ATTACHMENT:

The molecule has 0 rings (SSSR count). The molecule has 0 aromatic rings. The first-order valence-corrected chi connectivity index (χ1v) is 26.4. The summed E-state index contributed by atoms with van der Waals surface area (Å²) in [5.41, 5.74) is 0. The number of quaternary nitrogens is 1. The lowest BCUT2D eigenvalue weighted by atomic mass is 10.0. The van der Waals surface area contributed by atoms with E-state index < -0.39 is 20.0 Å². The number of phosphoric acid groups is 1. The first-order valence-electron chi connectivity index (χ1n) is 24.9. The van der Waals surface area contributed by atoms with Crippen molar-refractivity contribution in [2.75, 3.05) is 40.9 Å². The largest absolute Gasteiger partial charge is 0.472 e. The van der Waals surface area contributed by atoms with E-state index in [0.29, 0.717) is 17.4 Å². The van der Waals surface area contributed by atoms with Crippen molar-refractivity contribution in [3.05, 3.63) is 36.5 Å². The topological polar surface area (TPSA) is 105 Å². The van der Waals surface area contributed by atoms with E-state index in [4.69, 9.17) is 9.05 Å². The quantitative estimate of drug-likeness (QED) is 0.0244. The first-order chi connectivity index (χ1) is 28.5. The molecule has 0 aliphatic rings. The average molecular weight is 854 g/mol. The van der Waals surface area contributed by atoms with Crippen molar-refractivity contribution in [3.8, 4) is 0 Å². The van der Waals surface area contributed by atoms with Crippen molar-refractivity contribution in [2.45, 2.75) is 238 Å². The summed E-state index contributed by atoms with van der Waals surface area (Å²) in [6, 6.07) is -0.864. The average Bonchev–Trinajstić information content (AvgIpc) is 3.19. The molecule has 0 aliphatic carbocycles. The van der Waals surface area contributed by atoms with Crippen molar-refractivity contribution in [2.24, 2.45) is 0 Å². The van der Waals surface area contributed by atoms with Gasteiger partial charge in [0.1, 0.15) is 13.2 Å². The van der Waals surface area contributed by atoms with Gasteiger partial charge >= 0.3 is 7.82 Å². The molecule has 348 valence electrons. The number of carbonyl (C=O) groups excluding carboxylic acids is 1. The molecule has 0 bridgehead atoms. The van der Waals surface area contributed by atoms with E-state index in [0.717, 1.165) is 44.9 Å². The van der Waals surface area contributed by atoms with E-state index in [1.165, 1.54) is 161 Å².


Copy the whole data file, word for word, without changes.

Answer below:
The molecule has 0 rings (SSSR count). The molecule has 0 aromatic rings. The first-order valence-corrected chi connectivity index (χ1v) is 26.4. The summed E-state index contributed by atoms with van der Waals surface area (Å²) in [5.41, 5.74) is 0. The number of quaternary nitrogens is 1. The lowest BCUT2D eigenvalue weighted by atomic mass is 10.0. The van der Waals surface area contributed by atoms with E-state index < -0.39 is 20.0 Å². The number of phosphoric acid groups is 1. The first-order valence-electron chi connectivity index (χ1n) is 24.9. The van der Waals surface area contributed by atoms with Crippen molar-refractivity contribution in [2.75, 3.05) is 40.9 Å². The largest absolute Gasteiger partial charge is 0.472 e. The van der Waals surface area contributed by atoms with E-state index in [0.29, 0.717) is 17.4 Å². The van der Waals surface area contributed by atoms with Crippen molar-refractivity contribution in [3.05, 3.63) is 36.5 Å². The topological polar surface area (TPSA) is 105 Å². The van der Waals surface area contributed by atoms with E-state index in [4.69, 9.17) is 9.05 Å². The quantitative estimate of drug-likeness (QED) is 0.0244. The first-order chi connectivity index (χ1) is 28.5. The molecule has 0 aliphatic rings. The average molecular weight is 854 g/mol. The van der Waals surface area contributed by atoms with Crippen molar-refractivity contribution in [3.8, 4) is 0 Å². The van der Waals surface area contributed by atoms with Crippen molar-refractivity contribution in [2.45, 2.75) is 238 Å². The summed E-state index contributed by atoms with van der Waals surface area (Å²) in [6, 6.07) is -0.864. The average Bonchev–Trinajstić information content (AvgIpc) is 3.19. The molecule has 0 aliphatic carbocycles. The van der Waals surface area contributed by atoms with Crippen molar-refractivity contribution in [2.24, 2.45) is 0 Å². The van der Waals surface area contributed by atoms with Gasteiger partial charge in [0.1, 0.15) is 13.2 Å². The van der Waals surface area contributed by atoms with Gasteiger partial charge >= 0.3 is 7.82 Å². The molecule has 348 valence electrons. The number of carbonyl (C=O) groups excluding carboxylic acids is 1. The molecule has 0 bridgehead atoms. The van der Waals surface area contributed by atoms with E-state index in [0.717, 1.165) is 44.9 Å². The van der Waals surface area contributed by atoms with E-state index in [1.165, 1.54) is 161 Å².